I began with a 10-minute morning routine, that over the next few months turned into getting up 30 minutes earlier to ease into my day. By the time I'm ready to hop in the shower I am energized and motivated.
Nourish Your Body
It’s ideal to stop drinking fluids two or three hours before bedtime to reduce the likelihood of having to get up to go to the bathroom in the middle of the night. This means that when you wake up in the morning your body may be a bit dehydrated. Even if you plan on drinking juice, coffee, or a smoothie with your breakfast—start your day with 8 to 16 ounces of water. This can be herbal tea or water with lemon juice.
Even if you aren't hungry in the morning, a small meal is essential to provide you with the energy to make it through until lunch. Make sure your breakfast includes protein, fiber, and at least one serving each of dairy and a fruit or vegetable. For example, a slice of whole grain toast with peanut butter, a banana, and yogurt.
Plan Your Day
We mentioned planning your day above as one of the things to do when you get up earlier, but let's discuss it in a bit more detail. Even if your schedule is packed from morning till night, take a few minutes to see what lies ahead. When completed with consistency, your daily planning can create streamline and flow. One strategy to consider is:
- At the beginning of the month create a master to-do list of items that are not currently on your schedule. Add to this list as new to-do items arise.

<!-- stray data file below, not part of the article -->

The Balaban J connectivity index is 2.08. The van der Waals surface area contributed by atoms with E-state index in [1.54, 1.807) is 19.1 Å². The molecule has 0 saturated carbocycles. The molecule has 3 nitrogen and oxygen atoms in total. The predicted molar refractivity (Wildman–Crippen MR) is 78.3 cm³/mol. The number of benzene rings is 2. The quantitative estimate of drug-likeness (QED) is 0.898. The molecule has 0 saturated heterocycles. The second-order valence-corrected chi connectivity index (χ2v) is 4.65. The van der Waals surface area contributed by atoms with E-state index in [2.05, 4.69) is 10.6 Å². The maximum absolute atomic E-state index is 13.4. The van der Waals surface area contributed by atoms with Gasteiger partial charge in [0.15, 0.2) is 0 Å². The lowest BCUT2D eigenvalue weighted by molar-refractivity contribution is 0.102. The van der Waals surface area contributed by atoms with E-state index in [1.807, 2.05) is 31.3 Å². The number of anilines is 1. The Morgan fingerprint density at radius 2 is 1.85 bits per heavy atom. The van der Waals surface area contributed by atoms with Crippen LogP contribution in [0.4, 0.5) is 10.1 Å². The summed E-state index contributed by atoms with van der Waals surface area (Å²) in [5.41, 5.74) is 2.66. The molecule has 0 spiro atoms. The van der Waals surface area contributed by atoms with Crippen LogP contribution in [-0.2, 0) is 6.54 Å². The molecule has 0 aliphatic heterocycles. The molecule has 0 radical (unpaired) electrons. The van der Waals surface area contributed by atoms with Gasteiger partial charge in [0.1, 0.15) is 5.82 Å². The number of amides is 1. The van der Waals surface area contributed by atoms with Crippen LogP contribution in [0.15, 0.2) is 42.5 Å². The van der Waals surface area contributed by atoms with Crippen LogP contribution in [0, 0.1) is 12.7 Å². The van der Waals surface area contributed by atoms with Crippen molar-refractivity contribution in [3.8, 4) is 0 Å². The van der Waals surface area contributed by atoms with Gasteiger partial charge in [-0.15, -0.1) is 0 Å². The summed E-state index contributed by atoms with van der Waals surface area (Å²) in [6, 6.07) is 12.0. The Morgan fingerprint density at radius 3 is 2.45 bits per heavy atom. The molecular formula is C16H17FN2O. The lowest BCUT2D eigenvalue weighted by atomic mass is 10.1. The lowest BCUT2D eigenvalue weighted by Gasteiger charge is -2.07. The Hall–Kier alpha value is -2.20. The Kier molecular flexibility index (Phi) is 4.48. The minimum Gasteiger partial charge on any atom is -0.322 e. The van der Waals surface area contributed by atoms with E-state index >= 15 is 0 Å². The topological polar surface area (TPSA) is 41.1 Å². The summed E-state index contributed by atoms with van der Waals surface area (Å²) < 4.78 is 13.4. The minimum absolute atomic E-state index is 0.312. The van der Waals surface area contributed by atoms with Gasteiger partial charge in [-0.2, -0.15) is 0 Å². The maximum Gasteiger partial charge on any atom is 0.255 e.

- Pick a day every week to add these to-do list items to your weekly schedule.
- Begin each day by prioritizing what needs to be done, including what items you didn’t get to yesterday.
- Cross to-do list tasks off as they are completed to give you a sense of accomplishment.
- As you get used to your new way of scheduling and prioritizing, consider what commitments can be delegated or removed—such as the things you find stressful, like doing least, or create the biggest time-crunch.
Leave The House 10 Minutes Early
Consider how often the stress of your morning is related to dropping your kids off to school on time and getting to work on time. If this is a constant source of stress, it's time to start leaving 10 minutes early. I know it might sound impossible, but yes you can get the kids on board with a 10-minute time change. With 10 extra minutes it won't be as stressful if you get stuck in traffic, and if you arrive a few minutes early to school or work it gives you and your kids a little extra cushion to ease into the school and workday.
Just because you arrived to work 10 minutes early does that mean that you must start work 10 minutes early. Use this extra time to read the newspaper, answer personal emails, chat with a coworker, or pop into a cafe for a coffee.
Give Your New Morning Routine At Least 3 Weeks
If the perfect morning routine above sounds like a lot, not to worry—as change takes time to adjust to. Start small with 10 minutes, and once that becomes part of your daily routine, add on another small morning change. Give every new change at least 3 weeks before you decide if it’s working for you, as it takes 21 days for a new habit to become routine.
Here’s to starting each day off right!